It is the worst kept secret in all of football: the Miami Dolphins would like a new franchise quarterback. The writing has been on the wall going all the way back to last January and early February, when the Dolphins were searching for their new head coach and general manager Chris Grier was solidifying his sales pitch to team owner Stephen Ross as to why he was the man for the job of elevating the Dolphins from the doldrums of NFL mediocrity. In the months that have passed since, the Dolphins traded away veteran quarterback Ryan Tannehill (who has since taken over as the starting QB of the Titans) -- as well as just about every other high value asset on the team's roster.
The carnage has been exceptional to watch unfold, unlike anything we've seen in recent memory from a roster deconstruction standpoint. And, again, it all came in the name of aligning this team with the assets necessary to target a top quarterback in the 2020 NFL Draft. Gone are DE Robert Quinn (8.5 sacks in 8 games this season for the Dallas Cowboys), WR Kenny Stills (averaging over 15 yards per catch for the first time since 2016), OT Laremy Tunsil (arguably playing as a top-3 offensive tackle in football this season), DB Minkah Fitzpatrick (an NFL high 5 interceptions and 2 defensive touchdowns since being traded to Pittsburgh in Week 3) and many more talented players, such as RB Kenyan Drake (traded at the deadline), OT Ja'Wuan James (allowed to walk in free agency in favor of a compensatory pick in 2020) and others.
For the most part, Miami's master plan has worked. The Dolphins now sit at 2-8 and with three 1st-round picks in the 2020 NFL Draft (plus two more in 2021). The world is their oyster -- the team can generally speaking attack the NFL Draft (and their roster rebuild) however they so choose.
There's just one little problem. The Dolphins' "process" suddenly veered off course this weekend with the news that Alabama Crimson Tide quarterback Tua Tagovailoa has suffered a dislocated hip and is undergoing surgery this morning in Houston to repair the damage. The injury has ended Tagovailoa's season -- and could potentially have future implications on Tagovailoa's pro football career. The good news? The early indication from statements from those involved with Tagovailoa's injury suggest a full recovery is expected.
But what does Tagovailoa choose to do in the meantime? Make the jump to the NFL in 2020 regardless and bet on his recovery process? Elect to return to school and redshirt before making a triumphant return to the Tide in 2021? That's a very complicated proposition -- one Tagovailoa needs to collect as much information on as he can before making what he and his family feel is the best decision for him.
The development has thrown Tagovailoa, the pro prospect, on ice -- because recovery from the injury is the only thing that matters right now.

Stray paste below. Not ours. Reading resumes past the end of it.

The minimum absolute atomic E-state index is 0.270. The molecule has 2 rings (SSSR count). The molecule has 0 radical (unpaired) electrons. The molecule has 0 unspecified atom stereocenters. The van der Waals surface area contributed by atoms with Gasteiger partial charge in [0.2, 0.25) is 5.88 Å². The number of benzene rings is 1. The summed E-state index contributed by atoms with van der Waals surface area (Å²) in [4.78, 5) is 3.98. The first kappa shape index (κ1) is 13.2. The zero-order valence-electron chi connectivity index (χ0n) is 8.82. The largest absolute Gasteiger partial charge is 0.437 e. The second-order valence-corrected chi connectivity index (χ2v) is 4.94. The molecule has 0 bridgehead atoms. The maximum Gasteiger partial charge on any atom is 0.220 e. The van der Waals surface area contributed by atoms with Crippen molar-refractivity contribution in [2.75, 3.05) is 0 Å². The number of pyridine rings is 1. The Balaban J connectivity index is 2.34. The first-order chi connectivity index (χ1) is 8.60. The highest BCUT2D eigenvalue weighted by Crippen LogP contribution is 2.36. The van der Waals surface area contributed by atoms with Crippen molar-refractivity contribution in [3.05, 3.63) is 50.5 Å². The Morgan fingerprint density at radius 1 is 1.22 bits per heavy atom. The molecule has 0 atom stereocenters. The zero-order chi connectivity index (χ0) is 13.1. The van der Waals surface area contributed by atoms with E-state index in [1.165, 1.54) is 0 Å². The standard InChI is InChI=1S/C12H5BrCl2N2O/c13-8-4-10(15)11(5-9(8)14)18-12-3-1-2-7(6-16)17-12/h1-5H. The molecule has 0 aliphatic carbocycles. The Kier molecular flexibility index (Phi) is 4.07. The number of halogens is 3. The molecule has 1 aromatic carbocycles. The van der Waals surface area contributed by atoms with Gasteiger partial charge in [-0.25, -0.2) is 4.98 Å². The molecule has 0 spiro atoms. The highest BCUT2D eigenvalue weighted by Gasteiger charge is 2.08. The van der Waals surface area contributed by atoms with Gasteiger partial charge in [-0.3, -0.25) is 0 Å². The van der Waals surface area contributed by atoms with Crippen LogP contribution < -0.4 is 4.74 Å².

For the Dolphins, this process and rebuild will continue in 2020 no matter what -- and the team cannot forgo their own franchise future for a single player, that's just not realistic. And so with Tagovailoa's availability for the 2020 NFL Draft now uncertain and, to be fair to Tua, on the back burner, the question begs to be asked:
Where in the hell do the Dolphins go from here at quarterback?
All of this preparation, planning and positioning wasn't done for nothing, but in surveying the current landscape of the 2020 quarterback class, the Dolphins' options all now present unique challenges. There are no shortage of options to explore. But which of these options brings the most appeal for Miami? Which one presents the best alternative to what has for so long been an assumed conclusion for the Dolphins? If we are to "Trust the Porpoise", which "Porpoise" brings the most appeal?
That's a great question. And it's one that has a lot of layers.
Option A: Roll with Josh Rosen in 2020
Well, if the Dolphins are looking for a quarterback, why don't they start with the one on their roster? The Dolphins traded a 2nd-round pick to the Arizona Cardinals during Day 2 of the 2019 NFL Draft to acquire Rosen, who was the 10th-overall pick in the 2018 NFL Draft. It's been a pretty rotten start to Rosen's career, playing on the 2018 Cardinals and the 2019 Dolphins.
But the best thing that could have been done for Rosen is to avoid the field and focus on mental reps with tasks and assignments that he's unfamiliar with -- like making checks, audibles and protection calls before the snap. Rosen has plenty of physical gifts as a pocket passer. But his inexperience with the mental side of Miami's offense became such a hindrance to the team's overall performance that head coach Brian Flores pulled the plug on Rosen as the starter after just 2.5 games. He was playing slow and you could tell he was thinking -- not ready for the role.
It was apparent -- though the decision was made worse by Flores definitively calling Miami's quarterback situation "settled" the week before making the change, stating that Rosen would be the starter for the rest of the year.
With a full year of tutoring under his belt and the potential return of Jim Caldwell to the coaching staff (he's on a leave of absence this season for personal matters) in 2020, Miami could decide to build around the UCLA product this offseason and see how things go. If Rosen, with a year of exposure to the system, picks up the verbiage and protections, Miami may have skipped the line for a quarterback. Or, alternatively, Rosen flounders and the Dolphins are in position to draft a quarterback again in 2021, when Ohio State's Justin Fields and Clemson's Trevor Lawrence headline as potential targets.
If Miami opts to go this route, I'd love nothing more than for the team to manufacture a 3rd 1st-round pick in 2021 by trading back in the 2020 Draft...you know, just for insurance in a trade-up scenario.
Porpoise Appeal: 5.0 out of 10
Option B: Trade/Draft Joe Burrow, no matter what
This plan of attack is...complicated. Because it only works one of two ways: if the Dolphins land a pick higher than the Cincinnati Bengals or if a team other than the Cincinnati Bengals finishes with the top pick. There's a lot of moving parts in this plan. The Bengals are now 0-10 after a close call against the Oakland Raiders and Cincinnati is committed to starting QB Ryan Finley the rest of the way to "find out what they have" there.